Network Jitter: An In-Depth Case Study

Network Jitter: Symptoms

For a better understanding of the jitter issue, let’s take a look at some of the symptoms of network jitter. In this article, we will consider a scenario in which a user’s application log registers latency of hundreds of milliseconds, and sometimes a latency as long as one to two seconds, along with frequent jitters. Such factors not only dramatically affect services which require a high level of timeliness but also hamper a user’s confidence for migrating data to the cloud.

Network Jitter: Primary Troubleshooting

Through the initial analysis at the application layer, the user suspects that the issue arises from the virtual network environment. However, as the first step, it is critical to further abstract, simplify the problem. Since we don’t have a clear understanding of user-side applications, and are unaware of the specific meanings and recording methods of application logs.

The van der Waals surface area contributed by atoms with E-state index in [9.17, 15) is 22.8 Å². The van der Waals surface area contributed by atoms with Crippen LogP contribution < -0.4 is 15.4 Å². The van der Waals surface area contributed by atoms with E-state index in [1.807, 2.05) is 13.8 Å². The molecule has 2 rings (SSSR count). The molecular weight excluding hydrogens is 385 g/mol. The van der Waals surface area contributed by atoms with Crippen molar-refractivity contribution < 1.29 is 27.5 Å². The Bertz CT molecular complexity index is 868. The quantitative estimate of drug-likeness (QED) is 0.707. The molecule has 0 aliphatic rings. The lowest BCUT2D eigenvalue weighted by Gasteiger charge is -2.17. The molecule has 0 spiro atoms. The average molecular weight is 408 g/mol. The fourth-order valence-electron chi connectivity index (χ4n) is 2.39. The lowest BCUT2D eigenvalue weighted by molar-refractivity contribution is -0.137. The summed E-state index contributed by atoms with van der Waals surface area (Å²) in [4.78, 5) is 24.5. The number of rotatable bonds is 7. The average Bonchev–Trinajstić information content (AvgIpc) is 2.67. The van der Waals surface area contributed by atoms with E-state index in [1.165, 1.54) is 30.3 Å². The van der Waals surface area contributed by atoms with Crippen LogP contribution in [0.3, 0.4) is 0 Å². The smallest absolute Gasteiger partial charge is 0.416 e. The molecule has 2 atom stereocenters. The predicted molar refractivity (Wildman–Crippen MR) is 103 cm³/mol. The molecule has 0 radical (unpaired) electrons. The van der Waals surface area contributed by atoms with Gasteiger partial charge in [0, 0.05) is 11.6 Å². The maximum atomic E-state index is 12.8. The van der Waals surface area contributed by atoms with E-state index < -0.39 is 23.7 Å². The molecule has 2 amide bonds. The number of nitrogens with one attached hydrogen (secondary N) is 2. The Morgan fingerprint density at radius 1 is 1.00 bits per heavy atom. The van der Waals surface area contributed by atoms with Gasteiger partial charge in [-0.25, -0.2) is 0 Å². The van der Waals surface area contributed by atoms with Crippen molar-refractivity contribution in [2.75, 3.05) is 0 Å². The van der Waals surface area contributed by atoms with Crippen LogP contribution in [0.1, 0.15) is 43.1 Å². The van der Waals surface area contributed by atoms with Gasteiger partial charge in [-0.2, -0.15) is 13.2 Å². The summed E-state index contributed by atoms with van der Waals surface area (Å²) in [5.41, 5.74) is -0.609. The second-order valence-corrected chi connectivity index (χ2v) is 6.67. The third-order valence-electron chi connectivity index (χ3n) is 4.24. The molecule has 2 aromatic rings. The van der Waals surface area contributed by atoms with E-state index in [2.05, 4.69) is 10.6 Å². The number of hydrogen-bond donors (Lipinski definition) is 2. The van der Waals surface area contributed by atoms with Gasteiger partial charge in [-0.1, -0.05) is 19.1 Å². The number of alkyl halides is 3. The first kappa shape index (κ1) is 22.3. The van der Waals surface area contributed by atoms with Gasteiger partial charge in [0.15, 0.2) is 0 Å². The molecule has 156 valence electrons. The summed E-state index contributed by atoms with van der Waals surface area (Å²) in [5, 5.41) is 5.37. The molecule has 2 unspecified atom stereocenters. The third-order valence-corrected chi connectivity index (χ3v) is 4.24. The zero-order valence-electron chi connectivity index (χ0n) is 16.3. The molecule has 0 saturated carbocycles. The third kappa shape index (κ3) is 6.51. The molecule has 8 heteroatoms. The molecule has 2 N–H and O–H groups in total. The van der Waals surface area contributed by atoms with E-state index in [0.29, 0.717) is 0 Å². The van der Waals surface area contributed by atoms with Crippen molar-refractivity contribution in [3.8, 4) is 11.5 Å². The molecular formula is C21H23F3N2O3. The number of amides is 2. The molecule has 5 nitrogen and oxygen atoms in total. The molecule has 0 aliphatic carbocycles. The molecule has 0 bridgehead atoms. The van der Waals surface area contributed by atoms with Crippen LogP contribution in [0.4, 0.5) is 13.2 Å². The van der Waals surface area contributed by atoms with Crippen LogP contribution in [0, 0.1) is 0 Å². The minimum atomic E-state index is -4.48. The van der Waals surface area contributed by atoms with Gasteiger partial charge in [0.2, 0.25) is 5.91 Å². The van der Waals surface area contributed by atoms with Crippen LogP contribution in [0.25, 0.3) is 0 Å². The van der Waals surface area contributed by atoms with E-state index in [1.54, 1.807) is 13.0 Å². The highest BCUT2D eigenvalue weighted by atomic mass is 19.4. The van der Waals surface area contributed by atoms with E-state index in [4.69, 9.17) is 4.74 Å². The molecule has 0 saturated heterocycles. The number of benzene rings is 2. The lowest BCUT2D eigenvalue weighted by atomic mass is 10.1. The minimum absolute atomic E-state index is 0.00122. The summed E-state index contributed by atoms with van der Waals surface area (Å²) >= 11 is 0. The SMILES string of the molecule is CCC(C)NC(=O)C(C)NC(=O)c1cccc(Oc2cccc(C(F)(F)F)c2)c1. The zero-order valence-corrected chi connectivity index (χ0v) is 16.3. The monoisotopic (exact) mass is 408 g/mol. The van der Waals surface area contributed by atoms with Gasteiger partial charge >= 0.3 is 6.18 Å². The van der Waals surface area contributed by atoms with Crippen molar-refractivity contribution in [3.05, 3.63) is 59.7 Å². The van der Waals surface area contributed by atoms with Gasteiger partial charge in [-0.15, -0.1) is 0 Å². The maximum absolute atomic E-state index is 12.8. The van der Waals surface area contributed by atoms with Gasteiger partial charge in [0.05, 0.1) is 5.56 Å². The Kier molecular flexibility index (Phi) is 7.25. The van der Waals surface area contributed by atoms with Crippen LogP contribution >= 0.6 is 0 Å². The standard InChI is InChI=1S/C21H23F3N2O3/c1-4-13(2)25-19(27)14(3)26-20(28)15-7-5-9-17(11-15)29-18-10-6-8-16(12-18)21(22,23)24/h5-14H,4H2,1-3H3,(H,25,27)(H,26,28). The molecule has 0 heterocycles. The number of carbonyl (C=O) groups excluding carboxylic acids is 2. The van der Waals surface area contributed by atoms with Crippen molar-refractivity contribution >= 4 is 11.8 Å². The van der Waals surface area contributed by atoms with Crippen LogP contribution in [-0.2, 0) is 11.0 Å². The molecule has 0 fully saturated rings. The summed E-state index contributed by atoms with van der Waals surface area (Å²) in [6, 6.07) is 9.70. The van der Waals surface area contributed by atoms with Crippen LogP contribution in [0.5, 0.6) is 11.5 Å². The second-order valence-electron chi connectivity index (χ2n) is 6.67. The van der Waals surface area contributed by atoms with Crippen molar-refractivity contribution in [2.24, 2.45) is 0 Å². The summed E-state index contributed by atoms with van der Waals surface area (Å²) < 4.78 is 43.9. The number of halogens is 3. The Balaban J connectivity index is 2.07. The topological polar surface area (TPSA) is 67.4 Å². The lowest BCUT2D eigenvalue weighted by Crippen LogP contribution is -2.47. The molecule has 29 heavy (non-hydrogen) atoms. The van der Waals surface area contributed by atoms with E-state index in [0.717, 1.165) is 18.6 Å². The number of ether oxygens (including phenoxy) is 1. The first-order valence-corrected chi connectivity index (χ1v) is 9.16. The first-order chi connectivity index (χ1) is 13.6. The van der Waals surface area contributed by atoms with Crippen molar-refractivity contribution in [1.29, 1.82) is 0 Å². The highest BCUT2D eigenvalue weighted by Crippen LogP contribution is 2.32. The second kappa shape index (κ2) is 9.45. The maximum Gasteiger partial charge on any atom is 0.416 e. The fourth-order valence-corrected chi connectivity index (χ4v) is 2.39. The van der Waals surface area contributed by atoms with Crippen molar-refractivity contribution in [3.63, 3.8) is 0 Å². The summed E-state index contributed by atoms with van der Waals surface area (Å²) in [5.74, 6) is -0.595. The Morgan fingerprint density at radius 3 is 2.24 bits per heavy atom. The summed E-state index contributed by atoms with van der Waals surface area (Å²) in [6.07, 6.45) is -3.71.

Analysis 1

The above ping test simplifies the problem to the ping gateway latency. However, it is crucial to understand the specific meaning of such regular test results.

Analysis 2

This analysis involves conducting several little troubleshooting experiments, such as writing a kernel driver to disable interruptions and testing whether further information, such as the stack when disabling interruptions, are retrievable using various kernel tracking methods. Unfortunately, in the case of disabling interruptions, no method is applicable to retrieve the kernel stack in a lightweight way without affecting services.

static inline void __spin_lock_irq(spinlock_t *lock){local_irq_disable();

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